To assure a Soldier performs a comprehensive visual search pattern
ORLANDO, FL, USA, July 17, 2023/EINPresswire.com/ — Automatic Target Recognition (ATR) is useful in combat. For example, consider technology discussed in TPMI‘s 10 July 2023 press release. When ATR detects a target, TPMI’s patented technology displays on an augmented reality headset a digital object at the target coupled with a corresponding high-resolution zone field of view. This will enhance a Soldier’s ability to perform both rapid target identification and accurate characterization.
ATR is useful, but it is not perfect. It is possible that an enemy who is hiding in the bushes is not detected by ATR. A Soldier must maintain a comprehensive search pattern to maintain situational awareness and spot the hiding enemy, but given all of the challenges a Soldier faces … physical fatigue, mental fatigue, and others … how can this actually be done practically speaking?
In US Patent 11,442,538, TPMI’s technology provides a method to analyze imagery from a scene to determine locations where a soldier needs to look, to determine based on an eye tracking system where a soldier is looking, and to selectively place digital objects at the locations within the scene to assure a comprehensive search pattern. Once integrated into the IVAS, this technology will have a profound impact on the Soldier’s combat effectiveness in at least two scenarios.
First, consider an Army Ranger miles into a patrol on a hot day carrying nearly 100 pounds over uneven terrain. The fatigue the Ranger experiences can cause inadequate visual search patterns such as fixation on the ground ahead. In the ‘538 patent, selective placement of digital objects to assure a comprehensive search pattern is performed. For example, if the Ranger has not looked towards the East in the past 30 seconds, a digital white dot can be displayed on the IVAS in the East direction to remind the Ranger to look East thereby assuring comprehensive search pattern.
Second, consider an Army Ranger in a long duration fire fight. As discussed in TPMI’s 5 July 2023 press release, TPMI’s headset-based eye tracking system can be used for “coordinated targeting” for multiple Rangers in a squad to achieve a “coordinated strike”. Even when a Soldier has an assigned target, the Soldier still must maintain situational awareness. That is where TPMI’s ‘538 patent comes into play. The ‘583 patent determines locations where a Soldier needs to look and selectively places digital objects at the locations within the scene to assure a comprehensive search pattern. This is a game-changer because it assists the Ranger in maintaining situational awareness even in a fire fight.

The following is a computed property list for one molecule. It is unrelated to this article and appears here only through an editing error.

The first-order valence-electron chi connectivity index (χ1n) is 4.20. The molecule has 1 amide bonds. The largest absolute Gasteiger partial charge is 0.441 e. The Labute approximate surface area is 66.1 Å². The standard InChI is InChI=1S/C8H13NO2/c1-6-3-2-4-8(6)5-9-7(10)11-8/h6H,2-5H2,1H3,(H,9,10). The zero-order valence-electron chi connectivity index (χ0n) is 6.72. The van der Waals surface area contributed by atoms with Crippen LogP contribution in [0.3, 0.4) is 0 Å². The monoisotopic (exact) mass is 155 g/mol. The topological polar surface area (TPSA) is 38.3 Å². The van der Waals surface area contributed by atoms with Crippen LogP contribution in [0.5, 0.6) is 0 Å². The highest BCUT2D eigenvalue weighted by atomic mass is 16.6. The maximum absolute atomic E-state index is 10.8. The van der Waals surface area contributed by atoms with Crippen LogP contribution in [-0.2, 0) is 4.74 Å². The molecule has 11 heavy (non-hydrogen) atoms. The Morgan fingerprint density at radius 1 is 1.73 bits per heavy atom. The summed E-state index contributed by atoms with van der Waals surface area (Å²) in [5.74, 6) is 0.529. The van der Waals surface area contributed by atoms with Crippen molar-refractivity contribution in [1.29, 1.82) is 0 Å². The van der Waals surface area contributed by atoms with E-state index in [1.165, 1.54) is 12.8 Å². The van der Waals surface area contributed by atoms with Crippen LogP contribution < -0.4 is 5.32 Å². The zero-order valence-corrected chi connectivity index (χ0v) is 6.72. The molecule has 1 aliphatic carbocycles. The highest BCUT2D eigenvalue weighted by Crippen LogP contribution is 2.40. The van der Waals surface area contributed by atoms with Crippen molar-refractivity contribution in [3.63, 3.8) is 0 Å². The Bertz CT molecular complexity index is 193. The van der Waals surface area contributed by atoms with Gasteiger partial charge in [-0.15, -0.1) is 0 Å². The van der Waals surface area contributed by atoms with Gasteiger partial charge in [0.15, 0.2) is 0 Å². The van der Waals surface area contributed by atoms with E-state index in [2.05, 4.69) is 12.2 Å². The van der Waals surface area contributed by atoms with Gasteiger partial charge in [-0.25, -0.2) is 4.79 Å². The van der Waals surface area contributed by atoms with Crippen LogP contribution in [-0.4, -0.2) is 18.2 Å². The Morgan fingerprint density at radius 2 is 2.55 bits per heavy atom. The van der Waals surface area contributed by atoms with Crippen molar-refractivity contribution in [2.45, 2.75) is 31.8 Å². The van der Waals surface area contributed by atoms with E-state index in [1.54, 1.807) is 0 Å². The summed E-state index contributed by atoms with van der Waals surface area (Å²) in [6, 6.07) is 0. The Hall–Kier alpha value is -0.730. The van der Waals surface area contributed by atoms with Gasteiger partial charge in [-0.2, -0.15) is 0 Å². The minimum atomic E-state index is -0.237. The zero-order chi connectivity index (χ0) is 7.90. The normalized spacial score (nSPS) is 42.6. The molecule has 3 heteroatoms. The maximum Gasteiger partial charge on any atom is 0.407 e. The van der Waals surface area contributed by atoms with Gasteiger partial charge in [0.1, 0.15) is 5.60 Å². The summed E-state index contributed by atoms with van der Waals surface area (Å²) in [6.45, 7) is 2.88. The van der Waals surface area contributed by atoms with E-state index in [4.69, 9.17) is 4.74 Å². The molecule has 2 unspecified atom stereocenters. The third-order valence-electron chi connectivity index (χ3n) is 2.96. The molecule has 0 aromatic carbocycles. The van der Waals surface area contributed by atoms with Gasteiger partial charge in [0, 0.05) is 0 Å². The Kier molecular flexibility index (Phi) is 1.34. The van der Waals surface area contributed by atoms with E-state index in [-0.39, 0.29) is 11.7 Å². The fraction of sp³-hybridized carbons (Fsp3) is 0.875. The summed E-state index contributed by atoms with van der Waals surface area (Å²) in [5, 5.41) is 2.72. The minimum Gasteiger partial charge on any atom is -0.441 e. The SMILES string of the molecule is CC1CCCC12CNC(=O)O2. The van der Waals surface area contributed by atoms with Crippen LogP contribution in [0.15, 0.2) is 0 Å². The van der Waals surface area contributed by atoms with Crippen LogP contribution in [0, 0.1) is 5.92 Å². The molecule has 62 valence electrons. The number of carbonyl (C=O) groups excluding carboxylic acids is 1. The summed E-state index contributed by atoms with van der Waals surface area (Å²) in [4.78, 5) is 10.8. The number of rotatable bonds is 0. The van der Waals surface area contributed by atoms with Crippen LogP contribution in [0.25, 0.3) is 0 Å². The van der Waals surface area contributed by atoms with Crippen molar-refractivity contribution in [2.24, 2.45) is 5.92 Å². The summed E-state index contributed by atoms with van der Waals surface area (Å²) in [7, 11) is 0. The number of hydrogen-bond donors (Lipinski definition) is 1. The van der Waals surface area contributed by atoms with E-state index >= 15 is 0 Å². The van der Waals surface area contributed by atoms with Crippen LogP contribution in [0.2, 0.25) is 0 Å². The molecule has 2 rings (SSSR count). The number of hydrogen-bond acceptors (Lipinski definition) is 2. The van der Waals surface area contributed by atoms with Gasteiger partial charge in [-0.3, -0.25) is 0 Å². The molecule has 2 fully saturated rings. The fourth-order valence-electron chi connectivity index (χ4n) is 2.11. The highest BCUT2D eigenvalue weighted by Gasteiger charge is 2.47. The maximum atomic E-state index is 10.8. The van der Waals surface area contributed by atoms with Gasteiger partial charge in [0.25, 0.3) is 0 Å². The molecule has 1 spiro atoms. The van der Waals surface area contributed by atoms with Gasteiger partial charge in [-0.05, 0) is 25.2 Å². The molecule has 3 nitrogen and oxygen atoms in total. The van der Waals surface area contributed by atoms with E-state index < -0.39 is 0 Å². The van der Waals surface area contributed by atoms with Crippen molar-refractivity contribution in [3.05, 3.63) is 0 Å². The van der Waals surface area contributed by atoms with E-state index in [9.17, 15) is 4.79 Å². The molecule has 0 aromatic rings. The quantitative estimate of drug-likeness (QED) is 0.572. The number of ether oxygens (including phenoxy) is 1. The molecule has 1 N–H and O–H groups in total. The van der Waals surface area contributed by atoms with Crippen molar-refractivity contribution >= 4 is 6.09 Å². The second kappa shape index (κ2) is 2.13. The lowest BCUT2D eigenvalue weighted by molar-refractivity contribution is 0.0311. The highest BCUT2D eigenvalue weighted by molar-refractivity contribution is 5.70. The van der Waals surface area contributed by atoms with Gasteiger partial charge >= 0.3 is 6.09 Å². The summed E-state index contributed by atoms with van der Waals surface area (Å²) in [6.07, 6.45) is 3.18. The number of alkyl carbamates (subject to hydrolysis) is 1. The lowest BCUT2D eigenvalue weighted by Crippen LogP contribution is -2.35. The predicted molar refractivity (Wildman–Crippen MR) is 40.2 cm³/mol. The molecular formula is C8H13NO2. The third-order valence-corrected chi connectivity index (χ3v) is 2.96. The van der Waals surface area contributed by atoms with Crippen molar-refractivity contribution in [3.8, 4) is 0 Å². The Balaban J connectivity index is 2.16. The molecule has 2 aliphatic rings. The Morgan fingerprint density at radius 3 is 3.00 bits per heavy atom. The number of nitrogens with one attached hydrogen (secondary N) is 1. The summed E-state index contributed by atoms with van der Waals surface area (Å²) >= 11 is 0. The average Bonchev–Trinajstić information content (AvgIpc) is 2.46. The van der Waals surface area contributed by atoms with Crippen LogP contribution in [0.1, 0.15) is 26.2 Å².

When implemented on a soldier’s mixed reality headset (e.g., the IVAS), TPMI’s ‘583 patented technology will yield improved situational awareness, will improve survivability and will increase soldier lethality. The bottom line is the IVAS can be improved by integrating technology in the ‘583 patent. TPMI aims to work with PEO Soldier to integrate this novel technology into the IVAS.
About the author: Dr. Robert Douglas is a West Point graduate who: fought as an Infantryman in Vietnam with US units and a Vietnam recon company; worked in a combat development agency; studied nuclear war in the Joint Chiefs of Staff; patrolled in the desert for the UN in the Middle East with Russian war planners; and developed a system to assist Air Force space exercises. After leaving the service he spent over three decades in the defense industry rising from manager to vice president working programs ranging from sensors and missiles for Air Force aircraft to rubbing shoulders with Army scientists; to Army helicopters and combat vehicles as well as rapid target acquisition (RTA), night vision goggles and helmets sights.
Dr. Robert Douglas
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